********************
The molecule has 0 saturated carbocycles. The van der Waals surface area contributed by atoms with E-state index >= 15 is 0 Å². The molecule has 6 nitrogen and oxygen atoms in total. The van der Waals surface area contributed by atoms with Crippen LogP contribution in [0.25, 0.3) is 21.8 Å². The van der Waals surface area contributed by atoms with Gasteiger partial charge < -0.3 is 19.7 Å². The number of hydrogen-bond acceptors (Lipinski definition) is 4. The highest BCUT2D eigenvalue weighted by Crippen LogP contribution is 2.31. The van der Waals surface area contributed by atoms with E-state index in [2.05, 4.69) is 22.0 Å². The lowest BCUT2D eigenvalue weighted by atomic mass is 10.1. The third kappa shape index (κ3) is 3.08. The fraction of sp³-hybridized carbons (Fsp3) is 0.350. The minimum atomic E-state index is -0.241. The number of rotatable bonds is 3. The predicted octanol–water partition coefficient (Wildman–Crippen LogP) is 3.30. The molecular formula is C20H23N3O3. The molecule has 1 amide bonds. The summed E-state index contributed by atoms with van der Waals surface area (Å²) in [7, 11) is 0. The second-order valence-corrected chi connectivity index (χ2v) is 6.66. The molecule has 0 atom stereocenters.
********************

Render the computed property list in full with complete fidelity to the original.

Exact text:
The molecule has 0 saturated carbocycles. The van der Waals surface area contributed by atoms with E-state index >= 15 is 0 Å². The molecule has 6 nitrogen and oxygen atoms in total. The van der Waals surface area contributed by atoms with Crippen LogP contribution in [0.25, 0.3) is 21.8 Å². The van der Waals surface area contributed by atoms with Gasteiger partial charge < -0.3 is 19.7 Å². The number of hydrogen-bond acceptors (Lipinski definition) is 4. The highest BCUT2D eigenvalue weighted by Crippen LogP contribution is 2.31. The van der Waals surface area contributed by atoms with E-state index in [2.05, 4.69) is 22.0 Å². The lowest BCUT2D eigenvalue weighted by atomic mass is 10.1. The third kappa shape index (κ3) is 3.08. The fraction of sp³-hybridized carbons (Fsp3) is 0.350. The minimum atomic E-state index is -0.241. The number of rotatable bonds is 3. The predicted octanol–water partition coefficient (Wildman–Crippen LogP) is 3.30. The molecular formula is C20H23N3O3. The molecule has 1 amide bonds. The summed E-state index contributed by atoms with van der Waals surface area (Å²) in [7, 11) is 0. The second-order valence-corrected chi connectivity index (χ2v) is 6.66. The molecule has 0 atom stereocenters.